I’m always late to wonderful things, such as 2012’s The Perks of Being a Wallflower. I’m a sucker for a great coming-of-age drama, and this is a great coming-of-age drama. The film was written and directed by Stephen Chbosky, who adapted his own 1999 novel of the same name, which is so cool.
The film follows Charlie (played by Logan Lerman), who is starting his freshman year of high school, a most pivotal moment for any kid, but especially Charlie, given his clinical depression and post-traumatic stress disorder. He’s recently been released from a mental institution. The precipitating moment for his PTSD and depression won’t be revealed until later. All we know at this point is that his aunt has died.
Along the way, Charlie makes friends with Sam (played by Emma Watson) and Patrick (played by Ezra Miller), who help him to live a little and, at least at first, leave behind his PTSD. He also has an English teacher, Mr. Anderson (played by Paul Rudd), who believes in him and gives him books to read. That teacher believing in him is all that it takes to make a huge difference in my view. A good teacher (or a bad one) can be such a lingering moment in someone’s life.
The narrative thrust comes to us as Charlie writes to an unnamed friend, telling his story. Sam and Patrick are dealing with their own issues as well. Sam falls into bad relationships and drank too much when she was younger. Patrick is gay, but dating the quarterback secretly, and if the quarterback’s father finds out about it, he’ll basically kill his son.
All of which brings to the forefront the thematic element coursing through the film: “Why do good people let themselves get treated so badly? We accept the love we think we deserve.”
There’s a lot going on in the film from teenage depression, drinking, dealing with one’s sexuality, abuse, and so on, but I think that overall idea “we accept the love we think we deserve” underpins all of that. Whether we cognitively make that choice or are lied to by our trauma, we “accept the love we think we deserve,” manifest in platonic friendships, romantic ones or even familial ones. Actually, in the case of this story, especially familial ones.
Lerman, Watson, and Miller all bring such an earnestness to their characters that are the hallmark of any great teen coming-of-age story. You believe these characters. You believe they are struggling through the malaise that is a budding adult.
And of course, I’m a sucker for a sappy romantic story. Throughout the film, Charlie is trying to show Sam is capable of being loved better. That she doesn’t need to “accept” those prior bad relationships. Then they kiss and get together and MY HEART.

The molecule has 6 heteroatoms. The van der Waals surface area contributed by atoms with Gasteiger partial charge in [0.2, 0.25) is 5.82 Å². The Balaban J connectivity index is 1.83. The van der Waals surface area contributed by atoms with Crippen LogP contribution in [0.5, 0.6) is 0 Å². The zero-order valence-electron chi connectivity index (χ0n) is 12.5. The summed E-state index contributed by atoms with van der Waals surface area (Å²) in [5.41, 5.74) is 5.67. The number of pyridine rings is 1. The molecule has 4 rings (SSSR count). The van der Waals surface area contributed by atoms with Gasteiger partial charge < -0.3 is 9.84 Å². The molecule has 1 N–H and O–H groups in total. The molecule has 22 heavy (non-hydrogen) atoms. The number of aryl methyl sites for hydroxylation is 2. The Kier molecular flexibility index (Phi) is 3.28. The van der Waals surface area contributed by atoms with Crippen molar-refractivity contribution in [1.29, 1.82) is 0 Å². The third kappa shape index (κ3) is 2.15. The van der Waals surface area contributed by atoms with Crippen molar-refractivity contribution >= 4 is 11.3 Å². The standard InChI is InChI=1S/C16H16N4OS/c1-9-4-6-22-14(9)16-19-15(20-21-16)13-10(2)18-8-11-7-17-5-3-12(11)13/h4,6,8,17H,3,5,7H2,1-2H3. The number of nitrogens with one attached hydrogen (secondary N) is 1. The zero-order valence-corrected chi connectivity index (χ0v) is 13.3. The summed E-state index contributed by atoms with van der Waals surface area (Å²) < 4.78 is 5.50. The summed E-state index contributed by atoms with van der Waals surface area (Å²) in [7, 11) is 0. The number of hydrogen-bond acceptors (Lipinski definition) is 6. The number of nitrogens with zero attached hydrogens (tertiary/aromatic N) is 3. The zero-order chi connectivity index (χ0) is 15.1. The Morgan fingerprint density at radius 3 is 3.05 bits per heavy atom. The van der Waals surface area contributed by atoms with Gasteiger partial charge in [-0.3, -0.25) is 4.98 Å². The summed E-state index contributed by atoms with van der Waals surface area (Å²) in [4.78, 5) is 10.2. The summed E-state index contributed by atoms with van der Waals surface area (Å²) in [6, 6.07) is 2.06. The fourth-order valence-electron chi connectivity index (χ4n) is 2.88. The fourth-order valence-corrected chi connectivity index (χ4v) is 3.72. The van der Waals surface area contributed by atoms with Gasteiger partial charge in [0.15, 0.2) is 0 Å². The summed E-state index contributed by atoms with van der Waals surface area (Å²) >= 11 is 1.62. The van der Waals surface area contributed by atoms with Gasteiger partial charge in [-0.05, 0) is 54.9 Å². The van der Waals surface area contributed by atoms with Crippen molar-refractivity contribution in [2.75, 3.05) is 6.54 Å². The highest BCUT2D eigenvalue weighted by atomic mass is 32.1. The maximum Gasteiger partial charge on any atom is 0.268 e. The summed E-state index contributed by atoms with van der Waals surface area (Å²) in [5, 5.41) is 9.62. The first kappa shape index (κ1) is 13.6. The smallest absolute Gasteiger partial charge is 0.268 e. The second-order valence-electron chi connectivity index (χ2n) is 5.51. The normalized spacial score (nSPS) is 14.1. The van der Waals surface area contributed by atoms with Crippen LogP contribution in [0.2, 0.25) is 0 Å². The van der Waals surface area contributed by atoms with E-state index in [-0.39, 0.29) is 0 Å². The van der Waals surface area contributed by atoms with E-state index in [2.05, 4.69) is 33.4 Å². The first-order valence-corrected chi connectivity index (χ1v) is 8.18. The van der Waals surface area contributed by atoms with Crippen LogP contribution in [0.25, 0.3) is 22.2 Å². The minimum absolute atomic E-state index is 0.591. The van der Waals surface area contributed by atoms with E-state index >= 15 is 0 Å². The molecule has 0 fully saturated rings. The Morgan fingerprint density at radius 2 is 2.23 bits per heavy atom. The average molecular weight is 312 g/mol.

There are two moments in particular that standout to me from this film: First, when Patrick confronts the football player (after the football player’s dad caught them together and beat him to a pulp) at the cafeteria, wanting him to stand up for Patrick. All the other kids keep calling him “nothing.” Instead, the football player calls him “nothing” and a “faggot.” It was hard to watch. A brawl ensues, where Charlie saves Patrick. Now, that was awesome.
Secondly, the ending where we learn that not only did Charlie’s aunt die in a brutal car crash, but she was sexually abusing him. He’s dealt with whether he wanted her to die because of it. And that all seems to inch him to the precipice of killing himself.
Thankfully, his sister, older brother and parents are mindful and help him. In fact, they didn’t even know about the aunt. I’m getting chills just writing this, but something I really love about this film is how supportive the family is. His siblings genuinely care about him and are there for him, like at the end when he’s re-committed to the mental institution. I’m so glad this film didn’t end in a suicide.
That said, I would love to see a follow-up film that tackled what became of Patrick. He was messed up after that explosion with the football player, and I would be interested to see how he navigated that mental hell.
Overall, if you missed this one when it came out, as I did, I highly recommend it. It hits all the right buttons, and now, as I get older and older, it hits some of those nostalgic buttons, too. I also appreciate any film deftly handling mental health issues. That’s a tight rope walk, and Chbosky and the gang nailed it here.
Authentic. That’s the word that comes to mind. Authentic teenagers dealing with authentic problems. Authenticity is the lifeblood of a successful film, and this one downright pulsates with it.